Book Review: How Proust Can Change Your Life by Alain De Botton

21 Jul

If you couldn’t tell by now, I have a huge intelligence crush on Alain De Botton.   I am all for taking difficult/obscure ideas to the people, and De Botton is one of the best at this because not only is he super smart, he’s a capable communicator–those two traits inhabit the same person quite rarely.

Anyway, this time his target is Proust,  the writer of In Search of Lost Time, among other things, and you might ask why read a book about Proust if you have no interest in reading anything by Proust anyway?

There’s many reasons why people might not try to read In Search of Lost Timefor one thing it’s six volumes of incredibly dense reading, in fact, I would go so far to say that ISoLT is the second biggest bohemeth behind The Fairie Queene, in terms of muchness.  As for the denseness, Proust has a habit of focusing on each and every detail to such a minute degree that he simply can wear the reader out.   However, Proust is extremely influential and is one of the greatest minds of all the modernists.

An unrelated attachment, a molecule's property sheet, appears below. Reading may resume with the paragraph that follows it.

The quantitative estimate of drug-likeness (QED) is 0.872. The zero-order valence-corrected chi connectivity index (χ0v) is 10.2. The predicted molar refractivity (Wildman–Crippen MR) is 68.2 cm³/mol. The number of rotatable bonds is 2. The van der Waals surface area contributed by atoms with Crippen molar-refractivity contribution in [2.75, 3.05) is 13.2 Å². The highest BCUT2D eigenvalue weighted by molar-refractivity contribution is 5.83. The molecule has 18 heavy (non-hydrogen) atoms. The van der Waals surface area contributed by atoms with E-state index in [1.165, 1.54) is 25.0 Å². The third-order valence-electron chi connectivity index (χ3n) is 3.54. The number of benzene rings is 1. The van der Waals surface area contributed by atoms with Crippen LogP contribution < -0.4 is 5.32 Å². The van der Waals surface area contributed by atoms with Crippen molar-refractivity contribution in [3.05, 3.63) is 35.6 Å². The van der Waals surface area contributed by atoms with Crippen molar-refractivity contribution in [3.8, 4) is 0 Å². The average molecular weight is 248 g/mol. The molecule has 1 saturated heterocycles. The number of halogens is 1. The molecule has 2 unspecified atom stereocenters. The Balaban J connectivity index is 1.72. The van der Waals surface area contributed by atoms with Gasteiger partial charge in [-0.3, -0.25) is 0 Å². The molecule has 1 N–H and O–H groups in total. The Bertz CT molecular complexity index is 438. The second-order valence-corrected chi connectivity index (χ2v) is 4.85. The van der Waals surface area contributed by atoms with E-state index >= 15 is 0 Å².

This is where De Botton is handy.  He, with a great bit of humor, shows us what Proustian thought and Proustian living mean.   In Proust’s time, just like now, there was a middle class boredom about life, where everything becomes flat, safe, and predictable.   Also, just like now, there was much public handwringing about the emptiness of such a life, and generally people seemed to think that either being lower class or upper class made one have a real life, while the middle class just had things.

Proust didn’t agree.  Proust had a bunch of theories about beauty and living, and the role of art in people’s lives.   Art is there to show the beauty in things.  The problem is that the art people know is out of date–so their “beauty” is based on things and scenes long gone.   That’s why for some people a rowboat is deemed worthy of a painting while a motorboat would not be.  To Proust there would be as much beauty available at your local McDonalds as there would be in a flower garden, if you only had the trained eye for it.

De Botton explains all this, and even further, in such an entertaining manner that you’ll probably half think to at least give In Search of Lost Time a shot.  Really, pick it up, you won’t be sorry.

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